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Finberg was unsure whether this drawing, inverted relative to the sketchbook’s foliation, showed Tamworth (see under folio 52 verso; D22072; Turner Bequest CCXXXVIII 51c) or Dudley.1 The subject remains unconfirmed, but is possibly a group of buildings on the slopes of Wren’s Nest Hill, north-west of the centre of Dudley; if so, they do not survive. Wren’s Nest Hill was then subject to intensive limestone mining and quarrying for building stone and lime used in mortar and fertiliser and in the blast furnaces of the local iron industry.2 It is the viewpoint for the drawings on folios 59 recto and verso and 60 recto (D22085, D22086, D22087; Turner Bequest CCXXXVIII 57, 57a, 58); in the last of these the buildings at the bottom left may be those shown here from a different angle.
The rugged foreground here is perhaps indicative of quarrying. The drawing on folio 60 verso opposite (D22088; Turner Bequest CCXXXVIII 58a) shows closer studies of the same buildings. An earlier drawing, on folio 47 verso (D22064), may show another aspect of the same complex. Compare the sequence in the contemporary Birmingham and Coventry sketchbook (Tate D22416–D22425; Turner Bequest CCXL 49a–54 recto). For other views of Dudley see under folio 23 recto (D22016).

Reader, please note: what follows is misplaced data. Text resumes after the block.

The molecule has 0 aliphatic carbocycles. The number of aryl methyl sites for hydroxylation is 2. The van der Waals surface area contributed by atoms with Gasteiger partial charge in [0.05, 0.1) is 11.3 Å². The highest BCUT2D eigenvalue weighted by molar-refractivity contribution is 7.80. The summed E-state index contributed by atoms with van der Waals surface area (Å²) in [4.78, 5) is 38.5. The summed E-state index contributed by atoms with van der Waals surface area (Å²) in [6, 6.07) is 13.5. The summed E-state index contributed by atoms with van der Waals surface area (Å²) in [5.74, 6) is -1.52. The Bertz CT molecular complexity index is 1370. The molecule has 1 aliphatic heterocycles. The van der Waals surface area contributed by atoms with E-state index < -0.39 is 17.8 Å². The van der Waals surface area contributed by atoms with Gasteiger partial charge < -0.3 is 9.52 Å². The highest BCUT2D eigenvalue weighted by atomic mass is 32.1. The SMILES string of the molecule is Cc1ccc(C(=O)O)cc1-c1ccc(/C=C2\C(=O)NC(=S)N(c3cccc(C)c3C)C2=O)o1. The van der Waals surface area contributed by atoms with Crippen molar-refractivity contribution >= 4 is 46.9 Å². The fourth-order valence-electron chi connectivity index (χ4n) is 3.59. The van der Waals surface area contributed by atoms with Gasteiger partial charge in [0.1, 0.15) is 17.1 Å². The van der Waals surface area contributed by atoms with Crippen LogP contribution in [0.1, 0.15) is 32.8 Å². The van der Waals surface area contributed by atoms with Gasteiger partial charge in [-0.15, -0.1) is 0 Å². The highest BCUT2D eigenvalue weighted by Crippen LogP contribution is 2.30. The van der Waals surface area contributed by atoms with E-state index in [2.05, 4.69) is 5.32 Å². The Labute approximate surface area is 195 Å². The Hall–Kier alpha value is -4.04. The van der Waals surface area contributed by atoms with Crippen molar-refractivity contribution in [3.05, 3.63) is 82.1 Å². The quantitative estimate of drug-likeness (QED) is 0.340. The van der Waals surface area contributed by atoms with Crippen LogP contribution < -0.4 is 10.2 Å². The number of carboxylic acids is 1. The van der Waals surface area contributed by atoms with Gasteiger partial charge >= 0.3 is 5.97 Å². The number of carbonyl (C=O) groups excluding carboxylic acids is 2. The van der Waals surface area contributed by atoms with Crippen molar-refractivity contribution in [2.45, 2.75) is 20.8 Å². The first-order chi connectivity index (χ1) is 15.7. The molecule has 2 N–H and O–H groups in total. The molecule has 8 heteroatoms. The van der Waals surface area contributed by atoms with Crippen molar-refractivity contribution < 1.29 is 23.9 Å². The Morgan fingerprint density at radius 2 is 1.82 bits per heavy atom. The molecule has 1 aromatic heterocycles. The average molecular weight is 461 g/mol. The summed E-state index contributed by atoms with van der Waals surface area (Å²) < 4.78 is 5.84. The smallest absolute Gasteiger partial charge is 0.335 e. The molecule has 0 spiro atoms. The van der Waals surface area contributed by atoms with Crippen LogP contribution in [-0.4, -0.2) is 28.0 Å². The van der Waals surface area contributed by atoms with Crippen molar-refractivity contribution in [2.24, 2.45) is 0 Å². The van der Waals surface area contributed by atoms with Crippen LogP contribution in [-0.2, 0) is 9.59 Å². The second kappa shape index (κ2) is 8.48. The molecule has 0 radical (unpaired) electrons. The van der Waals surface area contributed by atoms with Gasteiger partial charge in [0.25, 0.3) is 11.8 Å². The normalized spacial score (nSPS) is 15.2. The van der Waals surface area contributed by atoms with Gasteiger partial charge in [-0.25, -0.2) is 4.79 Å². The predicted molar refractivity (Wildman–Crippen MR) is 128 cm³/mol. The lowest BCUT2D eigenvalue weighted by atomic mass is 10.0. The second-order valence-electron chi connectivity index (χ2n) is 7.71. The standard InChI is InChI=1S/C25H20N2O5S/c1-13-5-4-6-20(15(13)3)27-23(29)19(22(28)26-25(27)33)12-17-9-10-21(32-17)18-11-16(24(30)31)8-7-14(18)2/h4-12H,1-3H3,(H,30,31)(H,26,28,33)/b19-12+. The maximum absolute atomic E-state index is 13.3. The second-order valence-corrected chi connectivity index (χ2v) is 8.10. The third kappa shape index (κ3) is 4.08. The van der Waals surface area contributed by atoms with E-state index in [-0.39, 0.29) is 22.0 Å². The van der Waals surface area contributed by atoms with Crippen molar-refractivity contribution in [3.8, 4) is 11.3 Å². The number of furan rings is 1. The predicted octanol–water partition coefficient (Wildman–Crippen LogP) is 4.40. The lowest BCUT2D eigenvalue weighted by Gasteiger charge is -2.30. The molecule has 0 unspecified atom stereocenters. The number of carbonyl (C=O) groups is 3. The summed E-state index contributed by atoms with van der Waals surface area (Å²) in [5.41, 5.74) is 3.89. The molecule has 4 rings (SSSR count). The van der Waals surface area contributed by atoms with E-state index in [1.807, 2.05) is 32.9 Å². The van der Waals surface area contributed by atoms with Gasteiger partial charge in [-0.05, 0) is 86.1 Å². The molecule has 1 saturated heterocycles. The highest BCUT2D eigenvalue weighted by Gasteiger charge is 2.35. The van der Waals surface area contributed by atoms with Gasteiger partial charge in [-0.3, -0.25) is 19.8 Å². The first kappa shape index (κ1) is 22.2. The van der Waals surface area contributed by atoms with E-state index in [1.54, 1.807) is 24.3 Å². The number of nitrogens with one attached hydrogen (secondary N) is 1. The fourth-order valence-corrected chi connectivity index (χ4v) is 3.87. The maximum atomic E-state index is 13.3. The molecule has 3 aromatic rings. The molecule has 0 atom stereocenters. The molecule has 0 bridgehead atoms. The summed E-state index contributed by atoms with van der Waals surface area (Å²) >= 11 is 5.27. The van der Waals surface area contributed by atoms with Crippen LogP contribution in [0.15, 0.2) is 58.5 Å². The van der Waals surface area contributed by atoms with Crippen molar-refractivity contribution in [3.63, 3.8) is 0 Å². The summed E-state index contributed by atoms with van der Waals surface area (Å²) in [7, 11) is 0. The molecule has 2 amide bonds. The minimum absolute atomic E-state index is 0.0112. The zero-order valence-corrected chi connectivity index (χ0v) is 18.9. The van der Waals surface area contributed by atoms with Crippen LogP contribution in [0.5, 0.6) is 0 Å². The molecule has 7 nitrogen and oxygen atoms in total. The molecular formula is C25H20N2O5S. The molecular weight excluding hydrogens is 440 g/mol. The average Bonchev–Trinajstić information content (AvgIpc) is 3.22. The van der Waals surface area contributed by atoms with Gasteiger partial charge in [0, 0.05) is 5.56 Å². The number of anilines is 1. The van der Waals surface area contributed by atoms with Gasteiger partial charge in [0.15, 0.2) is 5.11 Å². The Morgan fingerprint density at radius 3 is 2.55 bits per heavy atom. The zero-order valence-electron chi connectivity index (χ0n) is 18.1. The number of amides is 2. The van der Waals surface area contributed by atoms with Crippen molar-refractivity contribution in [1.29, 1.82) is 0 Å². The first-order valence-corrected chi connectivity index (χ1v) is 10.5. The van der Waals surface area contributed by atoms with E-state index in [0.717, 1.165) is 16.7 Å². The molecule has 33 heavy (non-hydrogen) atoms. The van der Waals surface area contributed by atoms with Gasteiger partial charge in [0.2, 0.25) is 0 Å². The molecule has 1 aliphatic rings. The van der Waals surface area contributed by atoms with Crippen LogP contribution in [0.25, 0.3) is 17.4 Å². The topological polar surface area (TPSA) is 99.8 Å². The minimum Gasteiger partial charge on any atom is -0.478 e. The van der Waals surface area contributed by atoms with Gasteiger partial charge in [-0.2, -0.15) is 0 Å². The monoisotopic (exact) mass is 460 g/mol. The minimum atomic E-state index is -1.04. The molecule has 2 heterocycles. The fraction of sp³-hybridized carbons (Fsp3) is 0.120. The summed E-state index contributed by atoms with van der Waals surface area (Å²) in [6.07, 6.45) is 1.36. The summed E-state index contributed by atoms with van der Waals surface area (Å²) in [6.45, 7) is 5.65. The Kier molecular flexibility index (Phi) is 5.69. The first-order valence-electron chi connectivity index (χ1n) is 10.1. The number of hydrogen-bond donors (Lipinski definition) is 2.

Finberg 1909, II, p.731.
See ‘Wren’s Nest National Nature Reserve’, Dudley Metropolitan Borough Council, accessed 11 July 2013, http://www
.dudley; and ‘The Geology of Wren’s Nest Nature Reserve’, BGCS: The Black Country Geological Society, accessed 11 July 2013, http://www .gov .uk /resident /environment /countryside /nature -reserves /wrens -nest -nnrwrens -nest -nnr / .bcgs. .info /pdf_files /wrens_nest_leaflet_2009 .pdf